Of course, we need our helping professionals. But when we don’t trust our own body or when we hand over responsibility for it, while we may believe we are getting a guarantee or getting out of something too difficult for us, we actually lose a lot.

That being, living as a fully empowered adult who knows how to take care of, and trust themselves. When I mentioned this idea to someone not long ago, she said “That’s a big lift.” 

It is.

So maybe we can break it down into a more manageable, desirable even, way of being with our own health. I see self-trust and personal responsibility as two sides to the same coin. As in, the more I claim responsibility for the choices I make around my health, the more I come to have faith in my ability to make good choices in the future.

The more I trust myself, the more confident I feel claiming ownership of how I treat my body. Self-trust is the capacity to believe in your own body and its ability to heal. Personal responsibility is the capacity to respond to what your body actually needs in any given moment, in an authentic way. As in, not based in fear, doubt or the need to have someone make it better for you.

In a nutshell, this is the energy of meeting what your body is doing and needing, while serving as your own trusted adviser and confidante. This is the opposite of feeling so disempowered that you leave health decisions in someone else’s hands, or of being so afraid, confused and doubtful of your own body that once again, you are left only to leave it up to someone else.

Because we are literally swimming in a sea of belief systems that tell us it is “normal” to leave our bodies in the hands of experts and authorities, we need ways of breaking through the conditioning.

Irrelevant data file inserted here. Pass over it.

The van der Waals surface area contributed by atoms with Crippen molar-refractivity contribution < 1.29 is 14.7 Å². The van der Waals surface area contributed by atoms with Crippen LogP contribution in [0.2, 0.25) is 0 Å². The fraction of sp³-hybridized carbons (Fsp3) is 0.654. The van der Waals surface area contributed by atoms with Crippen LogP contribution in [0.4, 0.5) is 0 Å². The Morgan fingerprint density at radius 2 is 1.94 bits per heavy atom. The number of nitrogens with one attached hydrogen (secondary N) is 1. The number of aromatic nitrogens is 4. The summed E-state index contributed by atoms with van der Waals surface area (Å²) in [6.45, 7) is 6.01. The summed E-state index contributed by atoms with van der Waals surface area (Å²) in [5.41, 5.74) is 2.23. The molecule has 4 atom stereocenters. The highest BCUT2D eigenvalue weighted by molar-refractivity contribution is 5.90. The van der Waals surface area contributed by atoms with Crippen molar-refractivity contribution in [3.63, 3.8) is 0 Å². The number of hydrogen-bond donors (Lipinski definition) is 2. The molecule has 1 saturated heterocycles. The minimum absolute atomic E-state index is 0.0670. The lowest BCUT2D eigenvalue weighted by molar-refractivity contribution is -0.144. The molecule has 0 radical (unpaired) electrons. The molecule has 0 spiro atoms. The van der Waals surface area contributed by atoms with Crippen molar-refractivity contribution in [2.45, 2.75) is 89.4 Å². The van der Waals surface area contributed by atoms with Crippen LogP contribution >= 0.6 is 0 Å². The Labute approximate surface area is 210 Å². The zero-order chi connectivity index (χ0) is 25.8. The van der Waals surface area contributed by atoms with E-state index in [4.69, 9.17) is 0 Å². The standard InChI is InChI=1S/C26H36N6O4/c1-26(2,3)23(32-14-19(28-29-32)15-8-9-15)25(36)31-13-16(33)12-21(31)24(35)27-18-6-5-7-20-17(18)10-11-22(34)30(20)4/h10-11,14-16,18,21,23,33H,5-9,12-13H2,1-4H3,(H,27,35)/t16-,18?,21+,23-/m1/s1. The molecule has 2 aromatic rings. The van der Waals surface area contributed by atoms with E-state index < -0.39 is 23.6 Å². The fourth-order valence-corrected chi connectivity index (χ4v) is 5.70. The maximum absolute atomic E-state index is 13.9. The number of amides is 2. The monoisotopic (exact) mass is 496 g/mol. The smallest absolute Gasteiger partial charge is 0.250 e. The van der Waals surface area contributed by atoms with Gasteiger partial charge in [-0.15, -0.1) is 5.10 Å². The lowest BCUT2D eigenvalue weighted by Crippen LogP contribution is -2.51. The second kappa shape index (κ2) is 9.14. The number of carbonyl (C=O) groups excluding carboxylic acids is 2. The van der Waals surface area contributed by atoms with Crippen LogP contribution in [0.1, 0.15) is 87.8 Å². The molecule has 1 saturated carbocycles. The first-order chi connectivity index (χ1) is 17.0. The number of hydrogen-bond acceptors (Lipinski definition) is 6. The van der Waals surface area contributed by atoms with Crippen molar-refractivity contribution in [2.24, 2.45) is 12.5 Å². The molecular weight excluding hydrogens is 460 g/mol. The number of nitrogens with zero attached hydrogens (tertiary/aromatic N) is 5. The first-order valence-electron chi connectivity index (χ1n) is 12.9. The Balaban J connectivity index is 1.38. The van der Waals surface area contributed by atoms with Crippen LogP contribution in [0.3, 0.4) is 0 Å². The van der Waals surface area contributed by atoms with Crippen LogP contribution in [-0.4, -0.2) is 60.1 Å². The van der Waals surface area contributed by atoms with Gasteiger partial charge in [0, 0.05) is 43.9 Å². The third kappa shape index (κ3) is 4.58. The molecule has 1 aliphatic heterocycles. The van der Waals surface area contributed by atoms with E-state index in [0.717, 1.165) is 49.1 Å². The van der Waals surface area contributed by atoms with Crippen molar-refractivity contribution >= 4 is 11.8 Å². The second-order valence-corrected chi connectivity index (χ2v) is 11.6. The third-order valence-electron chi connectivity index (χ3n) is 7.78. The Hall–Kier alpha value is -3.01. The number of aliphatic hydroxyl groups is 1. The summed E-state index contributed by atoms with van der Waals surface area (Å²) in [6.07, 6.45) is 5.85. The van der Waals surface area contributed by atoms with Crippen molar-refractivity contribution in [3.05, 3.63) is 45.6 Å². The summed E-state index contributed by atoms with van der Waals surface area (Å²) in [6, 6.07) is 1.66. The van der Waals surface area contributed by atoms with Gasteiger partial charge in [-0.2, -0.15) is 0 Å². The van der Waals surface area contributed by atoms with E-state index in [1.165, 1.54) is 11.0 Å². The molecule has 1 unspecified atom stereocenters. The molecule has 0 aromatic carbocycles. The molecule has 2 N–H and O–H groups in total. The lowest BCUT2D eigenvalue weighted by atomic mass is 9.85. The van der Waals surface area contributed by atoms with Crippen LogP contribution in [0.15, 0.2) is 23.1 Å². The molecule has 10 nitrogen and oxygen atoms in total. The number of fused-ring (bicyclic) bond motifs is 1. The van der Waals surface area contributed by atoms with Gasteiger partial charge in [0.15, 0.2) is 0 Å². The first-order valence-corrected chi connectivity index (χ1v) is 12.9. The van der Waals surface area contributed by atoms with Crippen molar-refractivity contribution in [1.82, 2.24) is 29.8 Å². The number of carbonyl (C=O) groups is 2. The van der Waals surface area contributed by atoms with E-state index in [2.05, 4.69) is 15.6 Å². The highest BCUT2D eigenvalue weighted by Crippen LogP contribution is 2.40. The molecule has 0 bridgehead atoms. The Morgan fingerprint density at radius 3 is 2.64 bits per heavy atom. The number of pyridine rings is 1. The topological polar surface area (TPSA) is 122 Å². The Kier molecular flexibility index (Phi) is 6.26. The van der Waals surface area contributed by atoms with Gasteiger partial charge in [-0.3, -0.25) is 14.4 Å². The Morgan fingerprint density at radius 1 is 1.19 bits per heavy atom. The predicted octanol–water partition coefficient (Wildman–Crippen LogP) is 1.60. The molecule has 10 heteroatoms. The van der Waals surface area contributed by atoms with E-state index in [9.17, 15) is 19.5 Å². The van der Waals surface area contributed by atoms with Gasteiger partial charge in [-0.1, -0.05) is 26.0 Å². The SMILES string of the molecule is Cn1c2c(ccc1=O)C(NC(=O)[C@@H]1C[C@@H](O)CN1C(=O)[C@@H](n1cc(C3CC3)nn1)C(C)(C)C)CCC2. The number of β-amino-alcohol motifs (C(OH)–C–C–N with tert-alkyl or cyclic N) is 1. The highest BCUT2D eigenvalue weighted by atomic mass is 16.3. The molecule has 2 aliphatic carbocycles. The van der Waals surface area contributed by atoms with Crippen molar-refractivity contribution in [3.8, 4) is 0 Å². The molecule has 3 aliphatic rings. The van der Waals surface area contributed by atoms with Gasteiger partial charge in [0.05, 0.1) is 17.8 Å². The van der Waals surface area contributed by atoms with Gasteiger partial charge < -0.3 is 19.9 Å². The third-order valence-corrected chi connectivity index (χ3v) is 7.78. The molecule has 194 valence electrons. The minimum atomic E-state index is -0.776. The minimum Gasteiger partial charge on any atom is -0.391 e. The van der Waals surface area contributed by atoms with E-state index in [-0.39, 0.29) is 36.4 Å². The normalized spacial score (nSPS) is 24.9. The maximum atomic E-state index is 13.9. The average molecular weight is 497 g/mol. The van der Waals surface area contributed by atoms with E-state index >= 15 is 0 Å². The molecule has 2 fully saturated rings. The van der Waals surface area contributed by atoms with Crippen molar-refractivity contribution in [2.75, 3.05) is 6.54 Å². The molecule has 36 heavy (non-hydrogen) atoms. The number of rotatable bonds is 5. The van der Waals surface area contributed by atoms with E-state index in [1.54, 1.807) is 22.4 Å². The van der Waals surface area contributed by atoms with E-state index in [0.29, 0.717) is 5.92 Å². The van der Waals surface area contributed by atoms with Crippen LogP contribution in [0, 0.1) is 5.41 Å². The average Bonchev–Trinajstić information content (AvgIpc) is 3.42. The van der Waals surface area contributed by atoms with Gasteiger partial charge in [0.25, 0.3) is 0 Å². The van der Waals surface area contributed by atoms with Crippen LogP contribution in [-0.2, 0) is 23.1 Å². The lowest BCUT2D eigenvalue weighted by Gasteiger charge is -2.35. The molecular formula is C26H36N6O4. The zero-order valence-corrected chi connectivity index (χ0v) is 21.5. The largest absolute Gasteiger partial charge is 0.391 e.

Here are some things to be on the lookout for: Do you feel like a little kid when you are with your doctor? Are you afraid to say certain things because it might upset them? Do they dismiss you when you have another opinion? Do you find yourself asking for their permission, or feeling like you have to justify an instinct or an intuition that you have about your health?

It can feel scary and overwhelming to take back what is yours. It can feel so very risky at first. Go slow. Start in low stakes situations. Observe yourself. Notice when you are trying to please or are over-explaining. We all have our histories with authorities, but suffice to say, we have become conditioned to be quite obedient and compliant in the presence of someone credentialed.

Especially when we feel they have knowledge we don’t possess. But did you know that the first definition of “expert” is “experienced?” That’s it. This “expert” status is available to you and is as basic as getting some more experience with your very own body. It truly is as simple as learning to pay a little more attention to what your body likes and what it doesn’t.

Forget about all the information about how to take care of yourself. (Most of us aren’t doing it anyway, or we use it to beat ourselves up with.) Instead, begin and end each day by asking your body “How’s it going?” And then, just listen. This kind of listening and being with yourself is the very foundation of personal responsibility and self-trust: A capacity that extends well beyond your health.

To Not Know & To Do Nothing

 

“I don’t know what to do.”

Lately, this phrase finds its way into my life more and more. As in, I don’t know what to do when nothing I try will bring resolve to something in my life. Or, I don’t know what to do when I look out at a world demanding I live in a way that makes absolutely no sense to me.

I am reading a novel called “A Wizard of Earthsea,” where one of the final scenes finds the protagonist traveling further than he or anyone has ever gone in his attempt to bring resolve to something. The wizard comes to the place where the magic and all the things he has ever known no longer work. He is left moving ever closer to something that is only his to do, but with no way of knowing what to do when he gets there.

Or, what will happen.

This is exactly how I feel lately as I come up against those places in Life where what I did before no longer works, and yet, I have no idea what to do or how things will turn out. It is not a comfortable place. But it is a real place.

More to the point here, it is the very place that most of us try and avoid at all costs.